Por $ 300, los contribuyentes pueden dar el regalo de la conectividad, lo que proporcionará a los estudiantes una computadora portátil y una conexión a Internet durante 12 meses. APS ha identificado un grupo piloto de 1,000 estudiantes con una necesidad inmediata, lo que establece la meta de recaudación de fondos en $ 300,000. 

Trinity HealthShare, un ministerio 501 (c) (3) sin fines de lucro para compartir la atención médica, es el primer donante importante con una contribución de $ 50,000 para iniciar la campaña, seguido por Atlanta Tech Village con una contribución de $ 10,000.

“En Trinity, creemos que cada niño debe tener acceso a todos los recursos disponibles en su momento de necesidad; este es uno de esos momentos “, dijo William” Rip “Thead, Presidente de Trinity HealthShare. “Vemos a los niños de Atlanta Public Schools como ‘nuestros hijos’. Cuando nos dimos cuenta de la oportunidad de proporcionar computadoras portátiles directamente a los estudiantes que normalmente no tendrían, quisimos tomar medidas inmediatas. Creemos que esta donación de $ 50,000 será un impulso para reducir la brecha tecnológica para nuestros niños en la ciudad de Atlanta “.     

Tanto Comcast como APS ya han avanzado mucho para lograr que un grupo inicial de estudiantes se inscriba en el programa.

Debido a que la crisis de COVID-19 ha obligado a las escuelas de todo el país a cerrar y hacer la transición al aprendizaje electrónico, Get Our Kids Connected está buscando las comunidades comerciales, sin fines de lucro y filantrópicas. La donación a este fondo satisfará la necesidad urgente de que los niños y las familias de APS se conecten de inmediato con dispositivos personales y conectividad en sus hogares a largo plazo.

Los interesados en donar pueden hacerlo visitando      http://www.atlantapublicschools.us/getourkidsconnected. 

Race2Read Update: Long, Sarah Smith and TAG Win Winter Reading Challenge + Top Adult Readers!

With more than 7 million minutes of reading logged, Atlanta Public Schools students, staff and community partners continue to Race2Read 20 minutes daily towards our 10-million-minute goal. Here is an update on our top readers!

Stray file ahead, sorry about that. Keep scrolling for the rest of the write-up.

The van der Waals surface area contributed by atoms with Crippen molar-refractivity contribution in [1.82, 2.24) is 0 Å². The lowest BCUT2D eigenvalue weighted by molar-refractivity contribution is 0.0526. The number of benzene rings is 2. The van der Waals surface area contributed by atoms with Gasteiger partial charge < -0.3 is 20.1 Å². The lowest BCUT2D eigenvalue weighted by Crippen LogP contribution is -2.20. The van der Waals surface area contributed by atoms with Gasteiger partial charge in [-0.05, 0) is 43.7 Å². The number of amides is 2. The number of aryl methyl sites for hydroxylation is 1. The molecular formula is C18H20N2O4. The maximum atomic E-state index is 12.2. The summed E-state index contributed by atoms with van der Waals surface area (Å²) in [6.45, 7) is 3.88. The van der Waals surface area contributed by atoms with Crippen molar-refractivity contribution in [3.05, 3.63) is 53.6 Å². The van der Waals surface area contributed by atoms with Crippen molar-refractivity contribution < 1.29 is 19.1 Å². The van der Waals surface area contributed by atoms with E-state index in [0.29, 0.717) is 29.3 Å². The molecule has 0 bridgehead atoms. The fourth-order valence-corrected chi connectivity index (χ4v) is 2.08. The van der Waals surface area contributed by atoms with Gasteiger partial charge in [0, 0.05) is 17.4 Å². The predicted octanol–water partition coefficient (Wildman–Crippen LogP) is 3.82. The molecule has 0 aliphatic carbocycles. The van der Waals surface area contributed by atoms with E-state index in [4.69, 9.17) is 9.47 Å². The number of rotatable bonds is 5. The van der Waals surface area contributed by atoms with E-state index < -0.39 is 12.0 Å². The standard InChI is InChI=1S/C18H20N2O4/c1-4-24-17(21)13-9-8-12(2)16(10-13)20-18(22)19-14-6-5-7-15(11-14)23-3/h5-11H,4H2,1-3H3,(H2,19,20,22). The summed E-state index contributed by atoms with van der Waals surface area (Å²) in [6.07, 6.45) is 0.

Winter Reading Challenge Winners

Crawford Long MS (Principal Lisa Hill), Sarah Smith ES (Principal Emily Boatright), and Tuskegee Airmen Global Academy (Principal Yolanda Weems) are our victorious winners of the Penguin Random House Winter Reading Challenge! These three APS schools will share $50,000 worth of books and author visits with libraries and schools across the nation who read and logged the most minutes during the month of January.

Top Schools

Below are our top 10 schools in terms of minutes logged. Please note: total minutes logged for each school is not disclosed, rather the percentage of school goal is listed below, as each school has an individual goal based on the number of enrolled students. TAG Academy is leading in both minutes logged and percentage of school goal met!

SchoolPercentage of School Goal Met
1. Tuskegee Airmen Global Academy100%
2. North Atlanta High School36%
3. Crawford Long Middle School85%
4. Morris Brandon Elementary School49%
5. Garden Hills Elementary School79%
6. Sarah Smith Elementary School35%
7. Deerwood Academy 99%
8. Sylvan Hills Middle School88%
9. Hollis Innovation Academy44%
10. Mary Lin Elementary School29%

Top Adult Readers

NameAffiliationMinutes Logged
1. Lorrae WalkerHollis Innovation Academy15,838
2. Ketchia WoodsHollis Innovation Academy15,726
3. Joi WilliamsTuskegee Airmen Global Academy13,170
4. Oreta Hinamon CampbellHumphries Elementary School12,710
5. Shanna MilesSouth Atlanta High School7,942
6. Lindsey KilgoreHumphries Elementary School7,219
7. Jestine TaylorTuskegee Airmen Global Academy6,480
8. Patrick BaughmanCommunity Partner5,730
9. Marijane SandersCommunity Partner5,150
10. Letitia GreenCommunity Partner5,140

Kudos to the Patrice Laird-Walker and Jennifer Saunders of the APS Media Services team and our wonderful medial specialists across the District for leading our Race2Read! To learn more and join the race, go to www.beanstack.com/race2read

ELDER Art Installation to Preserve Tree and Honor Historic Community

Superintendent Dr. Meria Carstarphen and Inman Middle School Principal Kevin Maxwell participate in brushing the tree outside of David T. Howard Middle School, which will be used as a sculptural installation. Photo credit: Patrick Addy

In an effort to commemorate the restoration of the historic David T. Howard Middle School and to honor the ongoing legacy of nature, history, and citizen-led advocacy, APS officials recently joined several community members and representatives from the Freedom Park Conservancy ​to announce ELDER, a site-specific public art project.

A sculptural installation by Atlanta-based artist Masud Olufani, the project will incorporate the shared histories of the David T. Howard school site, the Helene S. Mills Senior Center, and the Old Fourth Ward community into the project. Original plans for the redevelopment of the site included the loss of 60 mature and historic trees on the property, including some more than a century old.

Atlanta-based artist Masud Olufani and Nancy Boyd, vice chair of the Freedom Park Conservancy, discuss the details of the ELDER project. Photo credit: Patrick Addy

To address the loss of these trees, concerned neighborhood citizens initiated an appeal process—facilitated by Trees Atlanta —in which APS and project firms Stevens & Wilkinson and Lord Aeck & Sargent devised a revamped plan that ultimately resulted in the additional benefit of preserving several trees and increased capacity for public engagement via public art.